Jamie Redknapp, FA Cup Final 1996

10 Liverpool Myths: The Spice Boys couldn’t defend

Aaron Cutler dissects and dispels ten myths about the modern day Liverpool.

4. The Spice Boys couldn’t defend

One of many accusations thrown at Roy Evans’ 90s sides was they were hapless in defence. Indeed a soft underbelly, combined with Spice Boy posturing, is often cited as the sole reason Manchester United pipped them to Premier League glory. The stats though belie this supermarket sweep appraisal.

For on the two occasions Liverpool came closest their backline was actually robust. Indeed in 1995/96 (when Liverpool finished 3rd) only Arsenal conceded fewer goals – 34 to Liverpool’s 35. To put that into context title winners United shipped 36.

Likewise, in 1996/97 (when Liverpool finished 4th but level on points with second-placed Arsenal) Liverpool had the third best defensive record in the division, beaten only by Aston Villa and the Gunners.

London, England - Monday, December 2, 1996: Liverpool's goalkeeper David James in action during the 2-0 Premier League victory over Tottenham Hotspur at White Hart Lane. (Pic by David Rawcliffe/Propaganda)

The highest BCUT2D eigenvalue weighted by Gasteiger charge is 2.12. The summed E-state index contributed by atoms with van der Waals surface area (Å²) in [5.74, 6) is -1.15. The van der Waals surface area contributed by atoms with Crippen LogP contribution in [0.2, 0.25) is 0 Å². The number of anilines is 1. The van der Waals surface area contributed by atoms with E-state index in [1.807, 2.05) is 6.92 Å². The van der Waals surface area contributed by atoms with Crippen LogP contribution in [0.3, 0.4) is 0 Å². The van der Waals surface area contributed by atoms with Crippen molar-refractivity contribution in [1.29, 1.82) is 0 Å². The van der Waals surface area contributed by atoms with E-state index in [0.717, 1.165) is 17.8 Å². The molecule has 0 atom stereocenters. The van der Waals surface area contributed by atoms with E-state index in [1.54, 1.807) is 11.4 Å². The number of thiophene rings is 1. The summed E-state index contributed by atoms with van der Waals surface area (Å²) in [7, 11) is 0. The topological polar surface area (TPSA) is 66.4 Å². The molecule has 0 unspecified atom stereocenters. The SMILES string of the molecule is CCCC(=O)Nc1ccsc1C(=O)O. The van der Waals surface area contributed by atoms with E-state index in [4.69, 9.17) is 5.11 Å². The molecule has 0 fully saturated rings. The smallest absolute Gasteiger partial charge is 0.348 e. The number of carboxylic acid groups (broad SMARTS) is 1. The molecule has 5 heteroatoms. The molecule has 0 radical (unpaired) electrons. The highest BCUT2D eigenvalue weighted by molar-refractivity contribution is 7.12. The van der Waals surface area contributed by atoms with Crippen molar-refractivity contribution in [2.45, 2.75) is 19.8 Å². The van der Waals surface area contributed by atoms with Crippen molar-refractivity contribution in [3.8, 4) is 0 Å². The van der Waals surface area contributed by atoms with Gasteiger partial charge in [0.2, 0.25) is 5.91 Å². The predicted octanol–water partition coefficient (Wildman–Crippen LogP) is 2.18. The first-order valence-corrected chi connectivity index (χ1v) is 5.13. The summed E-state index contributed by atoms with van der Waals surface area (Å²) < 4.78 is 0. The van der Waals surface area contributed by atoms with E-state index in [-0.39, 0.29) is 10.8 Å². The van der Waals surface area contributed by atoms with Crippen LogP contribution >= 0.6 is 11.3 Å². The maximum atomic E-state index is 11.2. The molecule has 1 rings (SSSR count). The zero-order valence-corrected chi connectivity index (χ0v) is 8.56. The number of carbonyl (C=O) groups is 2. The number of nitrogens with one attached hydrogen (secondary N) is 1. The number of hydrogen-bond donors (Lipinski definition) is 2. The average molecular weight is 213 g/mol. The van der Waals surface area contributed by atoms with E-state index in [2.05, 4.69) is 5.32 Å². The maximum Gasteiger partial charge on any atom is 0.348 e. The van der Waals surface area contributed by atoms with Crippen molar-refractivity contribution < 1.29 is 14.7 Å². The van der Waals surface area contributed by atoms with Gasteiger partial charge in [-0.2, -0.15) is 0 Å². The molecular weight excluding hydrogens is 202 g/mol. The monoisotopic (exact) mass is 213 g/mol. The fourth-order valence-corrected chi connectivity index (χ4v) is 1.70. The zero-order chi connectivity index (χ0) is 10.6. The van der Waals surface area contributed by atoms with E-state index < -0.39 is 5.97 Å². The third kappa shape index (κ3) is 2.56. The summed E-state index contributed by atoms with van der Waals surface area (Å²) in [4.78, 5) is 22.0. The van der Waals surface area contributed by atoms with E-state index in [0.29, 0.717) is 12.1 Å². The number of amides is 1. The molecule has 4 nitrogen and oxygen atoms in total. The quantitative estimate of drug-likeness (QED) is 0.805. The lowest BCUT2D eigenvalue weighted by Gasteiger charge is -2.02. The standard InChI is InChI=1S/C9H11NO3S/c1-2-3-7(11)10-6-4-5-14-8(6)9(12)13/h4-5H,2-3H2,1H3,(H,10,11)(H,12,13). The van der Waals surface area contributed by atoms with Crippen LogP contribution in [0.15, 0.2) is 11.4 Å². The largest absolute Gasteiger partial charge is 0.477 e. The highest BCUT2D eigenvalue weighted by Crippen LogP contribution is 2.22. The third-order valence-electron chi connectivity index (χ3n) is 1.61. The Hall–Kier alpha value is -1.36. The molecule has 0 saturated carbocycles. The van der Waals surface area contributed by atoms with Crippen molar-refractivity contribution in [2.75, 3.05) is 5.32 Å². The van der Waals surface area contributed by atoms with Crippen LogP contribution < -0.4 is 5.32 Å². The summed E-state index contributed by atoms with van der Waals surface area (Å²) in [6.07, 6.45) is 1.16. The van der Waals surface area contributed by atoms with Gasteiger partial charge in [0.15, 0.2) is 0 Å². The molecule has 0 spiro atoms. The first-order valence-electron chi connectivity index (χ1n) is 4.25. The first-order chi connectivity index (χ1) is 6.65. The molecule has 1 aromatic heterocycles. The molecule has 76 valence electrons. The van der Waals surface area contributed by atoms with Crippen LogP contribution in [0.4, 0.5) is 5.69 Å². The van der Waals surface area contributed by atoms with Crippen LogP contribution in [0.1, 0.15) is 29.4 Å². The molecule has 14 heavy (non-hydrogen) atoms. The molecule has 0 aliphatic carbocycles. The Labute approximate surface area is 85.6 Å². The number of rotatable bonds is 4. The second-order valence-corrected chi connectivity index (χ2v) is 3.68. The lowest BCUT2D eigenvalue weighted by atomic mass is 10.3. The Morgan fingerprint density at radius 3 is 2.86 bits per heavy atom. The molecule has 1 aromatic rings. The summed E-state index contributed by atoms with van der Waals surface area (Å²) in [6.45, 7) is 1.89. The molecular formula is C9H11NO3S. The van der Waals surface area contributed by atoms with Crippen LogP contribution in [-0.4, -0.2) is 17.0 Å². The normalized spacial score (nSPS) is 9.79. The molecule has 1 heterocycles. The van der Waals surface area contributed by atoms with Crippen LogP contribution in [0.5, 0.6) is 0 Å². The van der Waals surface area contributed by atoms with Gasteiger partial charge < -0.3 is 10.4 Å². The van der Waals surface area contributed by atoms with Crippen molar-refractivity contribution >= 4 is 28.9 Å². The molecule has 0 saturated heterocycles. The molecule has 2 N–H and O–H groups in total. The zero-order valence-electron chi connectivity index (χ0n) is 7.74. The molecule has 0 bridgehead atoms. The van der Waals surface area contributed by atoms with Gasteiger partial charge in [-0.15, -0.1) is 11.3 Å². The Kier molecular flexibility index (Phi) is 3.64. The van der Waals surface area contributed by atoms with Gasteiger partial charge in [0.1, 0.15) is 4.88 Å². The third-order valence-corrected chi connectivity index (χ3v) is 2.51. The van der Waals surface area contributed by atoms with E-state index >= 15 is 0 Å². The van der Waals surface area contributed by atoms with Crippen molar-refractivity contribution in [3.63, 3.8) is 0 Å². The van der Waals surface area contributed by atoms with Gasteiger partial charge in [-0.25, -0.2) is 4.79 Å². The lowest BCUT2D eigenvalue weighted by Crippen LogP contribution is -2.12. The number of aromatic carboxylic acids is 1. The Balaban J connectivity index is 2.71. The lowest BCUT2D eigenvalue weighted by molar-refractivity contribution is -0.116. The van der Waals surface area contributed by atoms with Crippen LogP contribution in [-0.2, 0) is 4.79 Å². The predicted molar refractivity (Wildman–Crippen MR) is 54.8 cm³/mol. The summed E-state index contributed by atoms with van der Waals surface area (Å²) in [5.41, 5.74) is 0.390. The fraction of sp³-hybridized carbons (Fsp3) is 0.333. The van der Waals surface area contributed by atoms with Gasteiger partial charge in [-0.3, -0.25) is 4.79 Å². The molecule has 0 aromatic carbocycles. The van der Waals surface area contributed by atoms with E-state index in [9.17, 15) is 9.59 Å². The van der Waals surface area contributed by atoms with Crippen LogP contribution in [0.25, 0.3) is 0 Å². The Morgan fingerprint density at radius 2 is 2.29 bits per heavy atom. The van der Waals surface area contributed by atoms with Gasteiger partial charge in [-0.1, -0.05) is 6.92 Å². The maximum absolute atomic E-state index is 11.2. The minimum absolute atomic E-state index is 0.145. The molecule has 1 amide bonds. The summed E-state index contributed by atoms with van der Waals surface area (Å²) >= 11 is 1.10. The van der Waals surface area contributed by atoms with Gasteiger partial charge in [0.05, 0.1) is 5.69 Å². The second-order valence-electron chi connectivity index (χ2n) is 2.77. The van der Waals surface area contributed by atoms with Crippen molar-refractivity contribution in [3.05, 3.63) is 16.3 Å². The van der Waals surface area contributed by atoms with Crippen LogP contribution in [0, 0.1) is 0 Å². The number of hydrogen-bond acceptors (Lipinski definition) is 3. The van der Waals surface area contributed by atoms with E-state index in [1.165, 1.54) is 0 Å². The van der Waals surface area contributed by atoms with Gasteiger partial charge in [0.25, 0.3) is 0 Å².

The 37 to beat David James that term was seven fewer than the 44 to elude either Peter Schmeichel or Raymond Van Der Gouw.

If anything Liverpool’s failings were a result of mental not defensive failings. Indeed we paid for our inability to batter supposed cannon fodder.

Costly defeats to the likes of Coventry and Sunderland would scupper run-ins, not necessarily slapdash defending.

No Roy Evans side conceded the number of goals Brendan Rodgers version did in his three years at the helm (43, 50, and 48).


1. Liverpool ‘lost the league’ at Palace
2. Rafa’s Fergie “Rant”
3. Rodgers’ portrait of himself
4. The Spice Boys couldn’t defend
5. Martinez ‘turned down’ Liverpool job
6. Suarez the flat track bully
7. Garcia’s “Ghost Goal”
8. Sakho can’t pass
9. We never gave Hodgson a chance
10. Gerrard wasted his career